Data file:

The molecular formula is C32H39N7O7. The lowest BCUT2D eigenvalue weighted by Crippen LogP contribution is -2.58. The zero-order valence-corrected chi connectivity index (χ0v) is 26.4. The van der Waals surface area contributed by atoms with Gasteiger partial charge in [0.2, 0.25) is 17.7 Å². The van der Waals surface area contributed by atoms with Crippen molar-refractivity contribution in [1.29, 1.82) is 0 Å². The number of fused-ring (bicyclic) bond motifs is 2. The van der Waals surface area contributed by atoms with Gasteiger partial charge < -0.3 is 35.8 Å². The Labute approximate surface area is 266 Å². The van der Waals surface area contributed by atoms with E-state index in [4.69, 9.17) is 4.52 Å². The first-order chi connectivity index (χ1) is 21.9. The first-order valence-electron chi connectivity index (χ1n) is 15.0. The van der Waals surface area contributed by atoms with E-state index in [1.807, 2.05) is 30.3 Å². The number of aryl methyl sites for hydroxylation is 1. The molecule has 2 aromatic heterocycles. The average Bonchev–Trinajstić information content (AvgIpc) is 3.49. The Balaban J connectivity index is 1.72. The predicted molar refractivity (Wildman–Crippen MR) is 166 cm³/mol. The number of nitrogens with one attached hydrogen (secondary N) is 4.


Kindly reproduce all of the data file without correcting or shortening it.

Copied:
The molecular formula is C32H39N7O7. The lowest BCUT2D eigenvalue weighted by Crippen LogP contribution is -2.58. The zero-order valence-corrected chi connectivity index (χ0v) is 26.4. The van der Waals surface area contributed by atoms with Gasteiger partial charge in [0.2, 0.25) is 17.7 Å². The van der Waals surface area contributed by atoms with Crippen molar-refractivity contribution in [1.29, 1.82) is 0 Å². The number of fused-ring (bicyclic) bond motifs is 2. The van der Waals surface area contributed by atoms with Gasteiger partial charge < -0.3 is 35.8 Å². The Labute approximate surface area is 266 Å². The van der Waals surface area contributed by atoms with E-state index in [4.69, 9.17) is 4.52 Å². The first-order chi connectivity index (χ1) is 21.9. The first-order valence-electron chi connectivity index (χ1n) is 15.0. The van der Waals surface area contributed by atoms with E-state index in [1.807, 2.05) is 30.3 Å². The number of aryl methyl sites for hydroxylation is 1. The molecule has 2 aromatic heterocycles. The average Bonchev–Trinajstić information content (AvgIpc) is 3.49. The Balaban J connectivity index is 1.72. The predicted molar refractivity (Wildman–Crippen MR) is 166 cm³/mol. The number of nitrogens with one attached hydrogen (secondary N) is 4.